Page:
Tuesday, September 29, 2015

2015 Malaysian Chess Festival

The 12th edition of this Festival ended Sunday. As in past years, the players were treated to a sumptuous dinner followed by the prize ceremony.

I partipated in the KLK Seniors section as in past years. I have always come second but this year was a stronger field with two grandmasters and a strong IM from Indonesia. My final placing was 5th good for the Best Malaysian prize.

The winner was Dimitry Kayumov, also a previous champion. This year there was stiff challenge from Russian GM Fominyh and IM Ronny Gunawan from Indonesia. In the end Kayumov drew with both and won the rest of his games for a 8/9 score. Fominyh came in second as he was held to a draw from Filipino Bagamasbad Efren. Ronny Gunawan took the third placing with solid play despite being away from serious competition for over twenty years.

In round six I bungled this won ending.

Jimmy Liew - Dang Tat Thang

I was down to increments and continued poorly. The simple win is to defend the f-pawn and advance with the king, 39. Rh4 Ke7 40. Kc3 Ke6 41. Kd4 Kf5 42.
Rh6 and white will pick up the queen-side pawns. I thought I played a clever move.

 39. e6  Expecting to pick up Black's b-pawn.

39... a6 Totally overlooked by me. The win is more difficult now as pawn exchanges on the king-side is now inevitable. The line is 41. exf7 Kxf7 42. Rh7+! Kg6  (If the king goes to the back rank he is cut off forever and will lose) 43. Ra7 b4 44. Rxa6+ Kf5 45. a4! Maintains a pawn for an easy win.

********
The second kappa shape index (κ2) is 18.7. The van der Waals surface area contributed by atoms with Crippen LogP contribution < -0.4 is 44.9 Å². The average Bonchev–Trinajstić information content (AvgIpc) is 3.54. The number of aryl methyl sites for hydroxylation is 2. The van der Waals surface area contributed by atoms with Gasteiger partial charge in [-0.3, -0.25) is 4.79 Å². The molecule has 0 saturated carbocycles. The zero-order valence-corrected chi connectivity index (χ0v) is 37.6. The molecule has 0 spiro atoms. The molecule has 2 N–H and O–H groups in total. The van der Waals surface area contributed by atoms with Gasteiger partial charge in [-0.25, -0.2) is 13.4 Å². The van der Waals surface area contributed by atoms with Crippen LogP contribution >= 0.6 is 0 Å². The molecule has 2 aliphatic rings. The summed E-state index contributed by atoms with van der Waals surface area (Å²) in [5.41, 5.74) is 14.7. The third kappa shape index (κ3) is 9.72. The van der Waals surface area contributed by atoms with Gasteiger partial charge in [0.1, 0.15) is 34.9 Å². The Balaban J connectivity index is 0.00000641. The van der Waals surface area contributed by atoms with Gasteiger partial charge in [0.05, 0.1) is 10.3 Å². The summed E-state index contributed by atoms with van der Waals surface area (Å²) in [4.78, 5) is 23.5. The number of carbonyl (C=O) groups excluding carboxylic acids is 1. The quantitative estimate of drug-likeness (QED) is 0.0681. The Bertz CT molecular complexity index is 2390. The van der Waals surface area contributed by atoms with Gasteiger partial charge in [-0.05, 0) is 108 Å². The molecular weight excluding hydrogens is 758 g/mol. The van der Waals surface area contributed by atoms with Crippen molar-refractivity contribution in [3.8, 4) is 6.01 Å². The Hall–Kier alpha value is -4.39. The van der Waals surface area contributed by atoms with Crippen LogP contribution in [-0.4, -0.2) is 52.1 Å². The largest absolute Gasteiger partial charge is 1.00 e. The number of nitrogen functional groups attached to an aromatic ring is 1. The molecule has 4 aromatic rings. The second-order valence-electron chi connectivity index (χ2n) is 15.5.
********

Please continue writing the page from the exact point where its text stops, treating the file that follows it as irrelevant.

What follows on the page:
Black's pawns on c4 and b4 are easily blocked by the white king.

40 f5?? After this the draw is secured for black.

41... fxe6 42. fxe6 b4 43. axb4 (43. a4 Nc5 44. Rc8 Nxa4 45. Rxc4 Kxe6 is an easy draw. )
43... Nxb4+ 44. Kc3 Nd5+ 45. Kxc4 Nf4 46. Ra8 Kxe6 47. Rxa6+ Ke5 48. Ra1 Ke4 and white no longer can win.

The Malaysian Open was won by Jahongir Vakhidov. He has been playing here for a number of years as an untitled player but is now a full fledged GM.  He won the first four rounds but slowed down in the last three with consecutive draws. This allowed a number of players to catch up and he only won on tie-break.

It is clear that Malaysian players are streets behind the rest in the region. This is more glaring in the Challengers section where the top two seeds are locals but they could not challenge the unrated Filipinos and Indonesians. Philippines swept most of the top prizes.

The only bright spot I could see was local lass Ho Chen Ee, rated a lowly 1461 scored 6/9 against mostly higher rated players to finish 18th and gain a whopping 160 ELO points.

Full chess results:

Malaysia Challenge

Malaysia Open

KLK Seniors